I love watching mustangs Reno, Jericho and Tahoe interact with each other, as I’m often surprised by their behaviour. For example, one morning I looked out the window and saw the Reno and Tahoe engaged in what seemed to be a fierce fight. I ran outside, wondering how on earth was I going to break up a battle between two wild mustangs!
As I got closer, I was relieved to see that they were actually only playing, though I’ve never seen geldings play so hard. They’re quite aggressive and use precise maneuvers to go after tendons, necks and other vulnerable areas. I’ve even seen Reno put Tahoe into a headlock-style hold by rearing up and putting one leg over Tahoe’s withers, then wrapping his other leg under Tahoe’s neck. Watching them brings to mind Roman gladiators training for the day they’ll have to fight in battle. It’s fascinating to realize that to these mustangs, they are training, preparing for the day they’d have to fight a stallion to win a band of mares. Fortunately, they somehow manage not to hurt each other, so I’ve learned to sit back and simply enjoy the spectacle.
I’ve also had to make some adjustments in my training techniques due to the incredibly sensitive nature of the mustangs, one being how I use pressure and another being what kind of space I work them in. I had been making some progress with them in their big enclosure and was able to approach them consistently, so I thought I’d be able to advance even further with them in a smaller area. I imagined all the progress I would make – maybe even getting halters on for the first time – by using the pressure and release techniques that had always served me so well with domestic horses, even the really skittish, unhandled ones. How different could these boys be, right? Boy was I in for a surprise!
Feeling quite confident with my plan, I built a smaller pen from panels within the mustangs’ large paddock and managed to move them inside it. After giving them some time to settle, I went back out to begin this great new phase in their training. However, as I started to approach them within the smaller pen, the mustangs began running around in a real panic, even though I had been able to get much, much closer to them when they were loose in the bigger space. I continued to approach, talking gently to them as I always did so that they would be sure to recognize me, but they only continued their terrified running.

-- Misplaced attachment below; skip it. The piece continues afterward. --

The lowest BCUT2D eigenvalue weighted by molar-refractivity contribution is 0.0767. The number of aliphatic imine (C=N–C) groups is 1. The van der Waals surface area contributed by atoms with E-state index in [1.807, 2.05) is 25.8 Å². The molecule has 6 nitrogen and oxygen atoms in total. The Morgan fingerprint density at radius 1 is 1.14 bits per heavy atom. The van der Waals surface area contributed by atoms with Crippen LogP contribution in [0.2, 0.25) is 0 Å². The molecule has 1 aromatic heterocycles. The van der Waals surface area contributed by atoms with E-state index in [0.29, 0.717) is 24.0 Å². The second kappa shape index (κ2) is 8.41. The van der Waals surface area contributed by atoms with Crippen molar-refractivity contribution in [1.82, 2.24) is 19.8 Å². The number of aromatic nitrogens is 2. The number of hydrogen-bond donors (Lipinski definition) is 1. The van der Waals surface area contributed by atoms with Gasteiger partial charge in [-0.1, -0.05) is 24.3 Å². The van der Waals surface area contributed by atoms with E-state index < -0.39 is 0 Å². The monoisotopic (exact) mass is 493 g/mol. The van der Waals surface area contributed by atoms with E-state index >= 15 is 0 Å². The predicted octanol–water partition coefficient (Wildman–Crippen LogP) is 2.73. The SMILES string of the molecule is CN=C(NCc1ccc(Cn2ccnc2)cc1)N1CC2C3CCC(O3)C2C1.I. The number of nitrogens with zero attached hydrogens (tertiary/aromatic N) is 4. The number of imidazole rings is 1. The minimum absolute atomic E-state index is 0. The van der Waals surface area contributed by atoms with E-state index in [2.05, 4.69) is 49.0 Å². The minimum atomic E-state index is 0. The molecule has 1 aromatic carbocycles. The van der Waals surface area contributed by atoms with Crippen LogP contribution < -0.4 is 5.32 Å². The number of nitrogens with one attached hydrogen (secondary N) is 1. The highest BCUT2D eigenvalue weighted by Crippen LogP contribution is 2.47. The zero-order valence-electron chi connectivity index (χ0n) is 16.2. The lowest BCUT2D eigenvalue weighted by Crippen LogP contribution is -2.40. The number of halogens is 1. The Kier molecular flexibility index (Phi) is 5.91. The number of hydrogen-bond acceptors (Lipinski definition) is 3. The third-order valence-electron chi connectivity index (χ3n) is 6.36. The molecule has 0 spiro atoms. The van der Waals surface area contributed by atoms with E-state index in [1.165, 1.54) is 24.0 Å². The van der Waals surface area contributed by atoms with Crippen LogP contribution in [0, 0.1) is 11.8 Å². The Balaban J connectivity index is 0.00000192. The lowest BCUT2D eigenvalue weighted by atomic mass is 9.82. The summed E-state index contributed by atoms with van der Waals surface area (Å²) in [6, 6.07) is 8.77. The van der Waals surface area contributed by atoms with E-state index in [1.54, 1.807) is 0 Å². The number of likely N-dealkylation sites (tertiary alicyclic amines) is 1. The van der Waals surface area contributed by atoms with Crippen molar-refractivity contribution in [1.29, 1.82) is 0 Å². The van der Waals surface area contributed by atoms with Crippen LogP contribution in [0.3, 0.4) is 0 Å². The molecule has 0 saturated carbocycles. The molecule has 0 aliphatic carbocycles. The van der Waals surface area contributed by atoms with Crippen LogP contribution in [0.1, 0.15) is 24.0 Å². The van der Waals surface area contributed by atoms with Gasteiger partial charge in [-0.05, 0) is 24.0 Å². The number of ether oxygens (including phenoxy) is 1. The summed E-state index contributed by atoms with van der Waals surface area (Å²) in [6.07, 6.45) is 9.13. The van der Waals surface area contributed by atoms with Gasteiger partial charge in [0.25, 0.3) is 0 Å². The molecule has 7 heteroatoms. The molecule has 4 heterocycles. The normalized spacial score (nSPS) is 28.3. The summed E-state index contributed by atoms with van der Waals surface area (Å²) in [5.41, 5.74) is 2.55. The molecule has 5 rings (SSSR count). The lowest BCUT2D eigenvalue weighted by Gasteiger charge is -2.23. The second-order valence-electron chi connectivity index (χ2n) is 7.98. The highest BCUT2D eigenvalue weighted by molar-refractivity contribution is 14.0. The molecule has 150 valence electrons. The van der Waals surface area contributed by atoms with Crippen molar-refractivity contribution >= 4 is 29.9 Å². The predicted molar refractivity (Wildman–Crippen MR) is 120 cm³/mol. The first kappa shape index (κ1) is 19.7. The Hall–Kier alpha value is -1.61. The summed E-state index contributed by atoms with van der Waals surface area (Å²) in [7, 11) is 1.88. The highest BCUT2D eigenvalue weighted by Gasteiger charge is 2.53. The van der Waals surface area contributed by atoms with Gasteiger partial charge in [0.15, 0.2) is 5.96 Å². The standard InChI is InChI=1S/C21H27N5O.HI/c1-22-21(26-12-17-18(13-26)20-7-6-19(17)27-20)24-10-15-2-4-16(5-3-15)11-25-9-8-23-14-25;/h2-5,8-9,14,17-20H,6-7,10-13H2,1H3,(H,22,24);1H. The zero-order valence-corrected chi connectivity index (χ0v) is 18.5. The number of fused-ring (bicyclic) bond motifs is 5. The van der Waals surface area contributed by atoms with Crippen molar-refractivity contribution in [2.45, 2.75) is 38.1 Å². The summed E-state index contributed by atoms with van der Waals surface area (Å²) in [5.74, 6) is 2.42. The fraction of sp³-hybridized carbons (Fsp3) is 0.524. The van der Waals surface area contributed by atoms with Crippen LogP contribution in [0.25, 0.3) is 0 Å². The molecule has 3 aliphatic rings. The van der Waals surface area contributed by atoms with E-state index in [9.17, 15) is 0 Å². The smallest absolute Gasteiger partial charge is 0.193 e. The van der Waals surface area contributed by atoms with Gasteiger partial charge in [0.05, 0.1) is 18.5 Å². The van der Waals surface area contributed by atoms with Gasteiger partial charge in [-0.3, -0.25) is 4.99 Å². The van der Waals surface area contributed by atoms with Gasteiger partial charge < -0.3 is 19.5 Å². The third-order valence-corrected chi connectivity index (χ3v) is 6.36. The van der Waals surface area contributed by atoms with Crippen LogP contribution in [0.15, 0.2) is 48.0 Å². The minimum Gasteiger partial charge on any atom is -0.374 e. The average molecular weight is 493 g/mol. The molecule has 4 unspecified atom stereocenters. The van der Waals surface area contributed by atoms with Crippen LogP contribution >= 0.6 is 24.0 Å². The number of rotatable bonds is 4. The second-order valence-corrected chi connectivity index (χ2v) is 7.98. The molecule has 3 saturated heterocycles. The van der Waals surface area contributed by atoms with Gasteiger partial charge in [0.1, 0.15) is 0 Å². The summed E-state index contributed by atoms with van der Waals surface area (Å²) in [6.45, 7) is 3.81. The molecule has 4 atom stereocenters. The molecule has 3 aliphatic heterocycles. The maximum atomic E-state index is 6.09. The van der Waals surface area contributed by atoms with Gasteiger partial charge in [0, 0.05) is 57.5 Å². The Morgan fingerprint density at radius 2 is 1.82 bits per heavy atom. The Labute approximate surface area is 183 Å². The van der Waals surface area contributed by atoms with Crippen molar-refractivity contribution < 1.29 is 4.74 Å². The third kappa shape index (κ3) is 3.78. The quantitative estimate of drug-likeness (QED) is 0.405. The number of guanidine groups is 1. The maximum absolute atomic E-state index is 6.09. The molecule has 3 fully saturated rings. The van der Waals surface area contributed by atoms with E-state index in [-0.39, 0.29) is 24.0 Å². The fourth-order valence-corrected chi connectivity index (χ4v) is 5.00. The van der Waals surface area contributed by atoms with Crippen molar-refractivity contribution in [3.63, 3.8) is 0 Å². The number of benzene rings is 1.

This was not going at all as I had envisioned it, and I was concerned the horses might even injure themselves, so I went to open the gate to let them out. However, as I was doing that, the boys totally surprised me by coming up quite close, and once the gate was fully open, they hung out beside me in the gate opening, cool as cucumbers and happy to be my buddies again. I actually had to shoo them out of the pen and move them out of my way to get the gate closed again.
I then realized that while being close to me was something they could accept and would sometimes even seek out in a large space, that all changed dramatically for them when they felt trapped. It was clear that the sense of being closely confined in the small pen was in itself an enormous pressure for the mustangs, making anything else they had to contend with – such as me approaching – simply more than they could handle. However, once they had a choice to leave if they needed to, their fear melted away, my presence was no longer too much pressure, and they decided to stay.
As much as possible, I want to let these horses continue to make such choices. My goal is to build a relationship with these mustangs based on trust, and they continue to show me that their trust is something that can only be earned, never forced. While I am certainly familiar with traditional methods of catching and working with wild horses, and I understand that training approaches that utilize dominance and submission might make some things happen faster, that is simply not the road I want to travel. I’m in no rush with these boys and my goal is to honour who and what they are, without taking anything away from them. This might make the journey a little slower in the beginning, but I know that working from a relational perspective will pay invaluable dividends in the long term.
In case you missed it, click here to read the last installment in Robyn’s journey.
Horse trainer Robyn Szybunka adopts three Nevada mustangs and brings them home to Alberta. Follow her journey as she gentles and trains these wild horses.